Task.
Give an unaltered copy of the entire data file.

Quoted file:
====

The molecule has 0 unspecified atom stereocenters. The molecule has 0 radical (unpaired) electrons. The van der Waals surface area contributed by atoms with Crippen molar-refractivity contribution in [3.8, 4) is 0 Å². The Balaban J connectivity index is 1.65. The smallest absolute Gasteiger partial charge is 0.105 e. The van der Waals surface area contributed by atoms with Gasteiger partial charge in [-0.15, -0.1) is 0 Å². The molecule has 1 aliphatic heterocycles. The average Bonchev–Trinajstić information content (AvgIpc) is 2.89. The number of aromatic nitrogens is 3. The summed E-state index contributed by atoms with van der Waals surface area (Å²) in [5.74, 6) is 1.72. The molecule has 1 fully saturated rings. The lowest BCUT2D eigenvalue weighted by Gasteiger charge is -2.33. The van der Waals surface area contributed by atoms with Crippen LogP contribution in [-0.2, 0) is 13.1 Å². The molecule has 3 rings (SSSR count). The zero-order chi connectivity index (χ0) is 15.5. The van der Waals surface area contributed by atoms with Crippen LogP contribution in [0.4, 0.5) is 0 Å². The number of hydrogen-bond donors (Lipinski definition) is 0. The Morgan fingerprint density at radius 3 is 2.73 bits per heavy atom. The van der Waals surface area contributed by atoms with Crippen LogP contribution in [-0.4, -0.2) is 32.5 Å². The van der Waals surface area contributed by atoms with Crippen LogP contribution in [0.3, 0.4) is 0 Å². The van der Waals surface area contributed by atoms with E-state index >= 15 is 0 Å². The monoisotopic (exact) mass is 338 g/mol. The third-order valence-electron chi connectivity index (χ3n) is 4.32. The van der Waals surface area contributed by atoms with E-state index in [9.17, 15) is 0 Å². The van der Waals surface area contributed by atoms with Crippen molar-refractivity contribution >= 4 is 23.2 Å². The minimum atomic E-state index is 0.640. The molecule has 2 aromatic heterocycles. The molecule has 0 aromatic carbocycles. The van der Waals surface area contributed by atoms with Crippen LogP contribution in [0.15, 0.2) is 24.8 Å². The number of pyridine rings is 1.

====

The molecule has 0 unspecified atom stereocenters. The molecule has 0 radical (unpaired) electrons. The van der Waals surface area contributed by atoms with Crippen molar-refractivity contribution in [3.8, 4) is 0 Å². The Balaban J connectivity index is 1.65. The smallest absolute Gasteiger partial charge is 0.105 e. The van der Waals surface area contributed by atoms with Gasteiger partial charge in [-0.15, -0.1) is 0 Å². The molecule has 1 aliphatic heterocycles. The average Bonchev–Trinajstić information content (AvgIpc) is 2.89. The number of aromatic nitrogens is 3. The summed E-state index contributed by atoms with van der Waals surface area (Å²) in [5.74, 6) is 1.72. The molecule has 1 fully saturated rings. The lowest BCUT2D eigenvalue weighted by Gasteiger charge is -2.33. The van der Waals surface area contributed by atoms with Crippen LogP contribution in [-0.2, 0) is 13.1 Å². The molecule has 3 rings (SSSR count). The zero-order chi connectivity index (χ0) is 15.5. The van der Waals surface area contributed by atoms with Crippen LogP contribution in [0.4, 0.5) is 0 Å². The number of hydrogen-bond donors (Lipinski definition) is 0. The Morgan fingerprint density at radius 3 is 2.73 bits per heavy atom. The van der Waals surface area contributed by atoms with Crippen LogP contribution in [-0.4, -0.2) is 32.5 Å². The van der Waals surface area contributed by atoms with Crippen LogP contribution in [0.3, 0.4) is 0 Å². The van der Waals surface area contributed by atoms with E-state index >= 15 is 0 Å². The monoisotopic (exact) mass is 338 g/mol. The third-order valence-electron chi connectivity index (χ3n) is 4.32. The van der Waals surface area contributed by atoms with E-state index in [9.17, 15) is 0 Å². The van der Waals surface area contributed by atoms with Crippen molar-refractivity contribution >= 4 is 23.2 Å². The minimum atomic E-state index is 0.640. The molecule has 2 aromatic heterocycles. The molecule has 0 aromatic carbocycles. The van der Waals surface area contributed by atoms with Crippen LogP contribution in [0.15, 0.2) is 24.8 Å². The number of pyridine rings is 1.